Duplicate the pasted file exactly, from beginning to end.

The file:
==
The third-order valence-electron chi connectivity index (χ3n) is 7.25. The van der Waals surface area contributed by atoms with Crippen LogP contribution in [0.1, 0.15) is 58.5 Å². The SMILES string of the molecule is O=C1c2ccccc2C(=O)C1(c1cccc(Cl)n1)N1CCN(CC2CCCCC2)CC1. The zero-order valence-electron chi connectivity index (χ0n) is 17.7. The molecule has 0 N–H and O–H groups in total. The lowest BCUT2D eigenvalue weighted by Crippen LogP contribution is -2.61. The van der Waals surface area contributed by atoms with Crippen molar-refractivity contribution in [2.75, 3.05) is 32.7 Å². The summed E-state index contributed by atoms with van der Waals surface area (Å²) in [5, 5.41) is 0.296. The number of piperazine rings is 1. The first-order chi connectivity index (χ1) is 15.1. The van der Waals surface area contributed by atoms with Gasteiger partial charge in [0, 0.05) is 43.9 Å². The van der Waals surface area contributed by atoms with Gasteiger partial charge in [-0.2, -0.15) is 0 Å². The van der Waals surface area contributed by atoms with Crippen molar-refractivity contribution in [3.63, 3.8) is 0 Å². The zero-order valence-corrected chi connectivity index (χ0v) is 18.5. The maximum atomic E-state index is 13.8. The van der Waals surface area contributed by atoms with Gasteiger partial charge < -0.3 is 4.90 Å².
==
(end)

The third-order valence-electron chi connectivity index (χ3n) is 7.25. The van der Waals surface area contributed by atoms with Crippen LogP contribution in [0.1, 0.15) is 58.5 Å². The SMILES string of the molecule is O=C1c2ccccc2C(=O)C1(c1cccc(Cl)n1)N1CCN(CC2CCCCC2)CC1. The zero-order valence-electron chi connectivity index (χ0n) is 17.7. The molecule has 0 N–H and O–H groups in total. The lowest BCUT2D eigenvalue weighted by Crippen LogP contribution is -2.61. The van der Waals surface area contributed by atoms with Crippen molar-refractivity contribution in [2.75, 3.05) is 32.7 Å². The summed E-state index contributed by atoms with van der Waals surface area (Å²) in [5, 5.41) is 0.296. The number of piperazine rings is 1. The first-order chi connectivity index (χ1) is 15.1. The van der Waals surface area contributed by atoms with Gasteiger partial charge in [0, 0.05) is 43.9 Å². The van der Waals surface area contributed by atoms with Gasteiger partial charge in [-0.2, -0.15) is 0 Å². The van der Waals surface area contributed by atoms with Crippen molar-refractivity contribution in [3.63, 3.8) is 0 Å². The zero-order valence-corrected chi connectivity index (χ0v) is 18.5. The maximum atomic E-state index is 13.8. The van der Waals surface area contributed by atoms with Gasteiger partial charge < -0.3 is 4.90 Å².